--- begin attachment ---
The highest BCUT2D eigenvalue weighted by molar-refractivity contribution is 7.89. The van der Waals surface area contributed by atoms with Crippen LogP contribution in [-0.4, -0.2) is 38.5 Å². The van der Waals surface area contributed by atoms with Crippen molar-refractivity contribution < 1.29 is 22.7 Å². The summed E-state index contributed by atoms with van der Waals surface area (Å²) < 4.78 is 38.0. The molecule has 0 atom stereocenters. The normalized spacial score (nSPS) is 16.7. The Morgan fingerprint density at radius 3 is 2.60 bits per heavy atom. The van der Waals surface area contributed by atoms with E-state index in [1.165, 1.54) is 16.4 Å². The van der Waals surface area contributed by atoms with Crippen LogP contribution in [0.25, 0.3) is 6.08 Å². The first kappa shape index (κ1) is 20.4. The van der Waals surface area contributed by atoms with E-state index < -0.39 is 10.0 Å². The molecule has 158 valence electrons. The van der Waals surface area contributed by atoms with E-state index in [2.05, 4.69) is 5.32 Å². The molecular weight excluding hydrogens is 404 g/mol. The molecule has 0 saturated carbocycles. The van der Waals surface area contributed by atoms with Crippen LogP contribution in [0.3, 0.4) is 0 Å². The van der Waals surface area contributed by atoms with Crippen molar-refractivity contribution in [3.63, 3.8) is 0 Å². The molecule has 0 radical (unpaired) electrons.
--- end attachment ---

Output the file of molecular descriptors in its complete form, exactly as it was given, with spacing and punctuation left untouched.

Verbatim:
The highest BCUT2D eigenvalue weighted by molar-refractivity contribution is 7.89. The van der Waals surface area contributed by atoms with Crippen LogP contribution in [-0.4, -0.2) is 38.5 Å². The van der Waals surface area contributed by atoms with Crippen molar-refractivity contribution < 1.29 is 22.7 Å². The summed E-state index contributed by atoms with van der Waals surface area (Å²) < 4.78 is 38.0. The molecule has 0 atom stereocenters. The normalized spacial score (nSPS) is 16.7. The Morgan fingerprint density at radius 3 is 2.60 bits per heavy atom. The van der Waals surface area contributed by atoms with E-state index in [1.165, 1.54) is 16.4 Å². The van der Waals surface area contributed by atoms with Crippen LogP contribution in [0.25, 0.3) is 6.08 Å². The first kappa shape index (κ1) is 20.4. The van der Waals surface area contributed by atoms with E-state index < -0.39 is 10.0 Å². The molecule has 158 valence electrons. The van der Waals surface area contributed by atoms with E-state index in [2.05, 4.69) is 5.32 Å². The molecular weight excluding hydrogens is 404 g/mol. The molecule has 0 saturated carbocycles. The van der Waals surface area contributed by atoms with Crippen LogP contribution in [0.3, 0.4) is 0 Å². The van der Waals surface area contributed by atoms with Crippen molar-refractivity contribution in [3.63, 3.8) is 0 Å². The molecule has 0 radical (unpaired) electrons.